Before designing the governance framework, it is paramount to conceptualize overarching characteristics of the domain that the framework should be applied to. Of course, the meta-governance approach, with its procedural take, means that it does not make sense to be extremely specific in defining a governance field including specific stakeholders, mechanisms, policies etc. We tackled this complication by focusing on the notion of ‘practices’ and ‘governance arenas’. This led us to developing a worldview on science diplomacy which was detailed in a policy brief by (Aukes et al. 2020).
In the following development of the actual principles for the governance framework, the idea of ‘tensions’ helped our thinking. Intuitively defined as a somehow problematic situation arising from the interaction of specific forces following their own objectives, and therefore potentially blocking smooth transboundary knowledge flows, we distilled such tension situations from the results. Analysing the case reports, the matters analysis and policy reports published in the course of S4D4C then yielded a set of twelve principles that science diplomacy activities should heed.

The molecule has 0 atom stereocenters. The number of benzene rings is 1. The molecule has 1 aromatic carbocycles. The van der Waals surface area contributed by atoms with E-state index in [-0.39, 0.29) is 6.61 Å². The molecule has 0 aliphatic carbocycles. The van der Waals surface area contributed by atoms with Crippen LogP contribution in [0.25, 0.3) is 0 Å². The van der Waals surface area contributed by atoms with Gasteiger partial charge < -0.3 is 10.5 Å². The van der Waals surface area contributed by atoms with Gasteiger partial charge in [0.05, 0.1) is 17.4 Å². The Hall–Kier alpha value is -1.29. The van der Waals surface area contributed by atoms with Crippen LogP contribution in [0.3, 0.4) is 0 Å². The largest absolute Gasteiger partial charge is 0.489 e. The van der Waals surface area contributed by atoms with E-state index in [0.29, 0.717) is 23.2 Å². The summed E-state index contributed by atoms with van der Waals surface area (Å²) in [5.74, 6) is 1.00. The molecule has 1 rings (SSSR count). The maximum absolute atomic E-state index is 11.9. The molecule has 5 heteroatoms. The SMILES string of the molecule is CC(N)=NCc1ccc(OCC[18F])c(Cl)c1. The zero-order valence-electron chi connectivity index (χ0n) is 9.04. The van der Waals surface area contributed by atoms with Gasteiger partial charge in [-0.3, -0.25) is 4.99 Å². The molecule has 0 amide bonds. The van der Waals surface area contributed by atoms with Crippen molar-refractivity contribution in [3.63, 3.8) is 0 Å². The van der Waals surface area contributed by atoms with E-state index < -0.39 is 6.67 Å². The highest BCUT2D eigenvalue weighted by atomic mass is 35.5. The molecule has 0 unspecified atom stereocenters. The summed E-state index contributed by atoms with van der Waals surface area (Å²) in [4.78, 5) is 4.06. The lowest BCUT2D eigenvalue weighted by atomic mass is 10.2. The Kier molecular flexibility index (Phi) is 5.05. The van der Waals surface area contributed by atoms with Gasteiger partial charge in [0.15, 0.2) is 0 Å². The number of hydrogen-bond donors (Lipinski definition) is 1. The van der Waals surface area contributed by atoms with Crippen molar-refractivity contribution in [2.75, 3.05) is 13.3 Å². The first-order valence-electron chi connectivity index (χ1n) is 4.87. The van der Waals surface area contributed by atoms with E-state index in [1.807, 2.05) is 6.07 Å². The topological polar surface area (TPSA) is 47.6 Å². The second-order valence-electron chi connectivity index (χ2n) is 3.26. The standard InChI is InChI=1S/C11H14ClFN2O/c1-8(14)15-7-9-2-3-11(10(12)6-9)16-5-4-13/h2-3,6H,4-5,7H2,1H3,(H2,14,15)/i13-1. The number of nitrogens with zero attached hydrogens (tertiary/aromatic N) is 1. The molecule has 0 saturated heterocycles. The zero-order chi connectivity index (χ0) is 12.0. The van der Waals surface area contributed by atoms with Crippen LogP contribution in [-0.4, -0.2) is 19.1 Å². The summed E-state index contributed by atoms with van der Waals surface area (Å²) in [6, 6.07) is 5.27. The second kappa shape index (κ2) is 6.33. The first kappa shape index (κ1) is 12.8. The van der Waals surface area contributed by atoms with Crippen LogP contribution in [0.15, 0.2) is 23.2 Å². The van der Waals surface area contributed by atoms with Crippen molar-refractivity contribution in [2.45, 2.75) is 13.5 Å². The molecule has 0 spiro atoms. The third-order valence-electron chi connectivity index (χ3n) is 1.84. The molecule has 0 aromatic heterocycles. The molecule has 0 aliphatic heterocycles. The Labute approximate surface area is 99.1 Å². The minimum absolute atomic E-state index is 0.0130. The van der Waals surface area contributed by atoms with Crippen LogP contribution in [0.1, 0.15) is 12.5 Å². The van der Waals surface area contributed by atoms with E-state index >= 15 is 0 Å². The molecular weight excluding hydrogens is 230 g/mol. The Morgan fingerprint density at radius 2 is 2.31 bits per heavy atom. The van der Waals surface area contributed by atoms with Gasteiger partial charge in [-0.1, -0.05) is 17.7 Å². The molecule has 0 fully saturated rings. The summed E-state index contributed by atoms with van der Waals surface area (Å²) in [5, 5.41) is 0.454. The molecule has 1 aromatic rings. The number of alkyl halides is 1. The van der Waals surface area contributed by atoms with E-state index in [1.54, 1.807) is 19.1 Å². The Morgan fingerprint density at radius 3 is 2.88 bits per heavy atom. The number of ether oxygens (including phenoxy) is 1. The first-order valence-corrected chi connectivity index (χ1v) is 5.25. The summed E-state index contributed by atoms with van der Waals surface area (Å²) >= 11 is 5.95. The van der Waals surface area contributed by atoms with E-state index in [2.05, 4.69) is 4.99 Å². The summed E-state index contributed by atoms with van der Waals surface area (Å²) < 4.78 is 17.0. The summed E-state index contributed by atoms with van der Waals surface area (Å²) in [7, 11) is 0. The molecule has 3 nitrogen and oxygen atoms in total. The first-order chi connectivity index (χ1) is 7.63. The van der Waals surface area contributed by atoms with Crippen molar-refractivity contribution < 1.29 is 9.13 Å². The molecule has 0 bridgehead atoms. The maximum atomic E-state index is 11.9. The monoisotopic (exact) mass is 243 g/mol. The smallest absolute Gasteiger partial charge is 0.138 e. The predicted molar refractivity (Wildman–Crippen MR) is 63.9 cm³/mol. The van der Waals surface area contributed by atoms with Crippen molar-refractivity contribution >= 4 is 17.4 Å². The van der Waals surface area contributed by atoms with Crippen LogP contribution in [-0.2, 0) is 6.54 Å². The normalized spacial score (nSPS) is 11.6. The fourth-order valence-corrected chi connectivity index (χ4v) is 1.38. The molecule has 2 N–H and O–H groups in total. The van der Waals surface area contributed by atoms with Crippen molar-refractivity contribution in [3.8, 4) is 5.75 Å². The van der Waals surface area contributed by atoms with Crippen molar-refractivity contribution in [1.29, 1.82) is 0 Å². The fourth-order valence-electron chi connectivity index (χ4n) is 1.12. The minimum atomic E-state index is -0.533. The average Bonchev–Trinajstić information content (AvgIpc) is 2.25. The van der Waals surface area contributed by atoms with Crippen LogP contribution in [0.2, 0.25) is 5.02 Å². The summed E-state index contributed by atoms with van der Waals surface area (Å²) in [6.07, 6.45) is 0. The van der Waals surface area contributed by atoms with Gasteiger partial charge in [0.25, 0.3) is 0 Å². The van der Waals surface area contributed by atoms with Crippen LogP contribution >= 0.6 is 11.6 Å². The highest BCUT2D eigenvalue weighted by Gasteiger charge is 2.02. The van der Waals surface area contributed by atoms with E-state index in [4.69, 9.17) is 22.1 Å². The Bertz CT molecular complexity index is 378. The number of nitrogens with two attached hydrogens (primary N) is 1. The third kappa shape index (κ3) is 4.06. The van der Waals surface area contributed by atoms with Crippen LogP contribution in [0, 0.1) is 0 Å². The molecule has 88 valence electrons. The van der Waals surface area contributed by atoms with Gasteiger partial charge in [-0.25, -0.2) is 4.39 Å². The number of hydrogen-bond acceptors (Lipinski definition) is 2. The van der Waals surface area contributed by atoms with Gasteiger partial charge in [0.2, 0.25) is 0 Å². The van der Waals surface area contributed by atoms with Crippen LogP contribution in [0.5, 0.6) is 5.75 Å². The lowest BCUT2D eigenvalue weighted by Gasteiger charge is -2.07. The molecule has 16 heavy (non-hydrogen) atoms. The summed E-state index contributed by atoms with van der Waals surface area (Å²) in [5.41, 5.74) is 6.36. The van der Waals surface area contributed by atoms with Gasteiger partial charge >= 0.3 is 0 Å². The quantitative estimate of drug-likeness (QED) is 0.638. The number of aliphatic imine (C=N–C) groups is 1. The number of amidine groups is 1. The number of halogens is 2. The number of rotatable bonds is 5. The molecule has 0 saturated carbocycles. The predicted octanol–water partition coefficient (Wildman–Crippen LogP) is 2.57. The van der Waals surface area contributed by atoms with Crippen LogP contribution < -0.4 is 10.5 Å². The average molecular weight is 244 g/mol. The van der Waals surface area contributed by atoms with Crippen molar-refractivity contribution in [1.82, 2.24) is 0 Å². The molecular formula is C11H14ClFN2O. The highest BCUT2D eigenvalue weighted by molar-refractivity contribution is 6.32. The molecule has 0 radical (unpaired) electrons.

This process can be characterised as an abductive design process, rather than a deductive one in the naturalist tradition. Abductive research processes often entail “simultaneously puzzling over empirical materials and theoretical literatures” (Schwartz-Shea and Yanow 2012, 27). This leads to a back and forth of considering empirical realities and comparing them with prior knowledge and experiences (in this case of policy and innovation scientists) (Charmaz 2006). We applied this by co-developing the principles together with the analysis of the data and deliberating them in the co-creation workshops with practitioners. Plausible and useful solutions to the puzzles found in the data were sculpted into the definitive principles by means of an iterative-recursive trial-and-error process from the data to the principles-in-the-making and back. Hence, the principles came into being through what has been called “interpretive moments” – the immersion in the context of the puzzle at hand combined with personal (scientific) experience (cf. Torgerson 1986).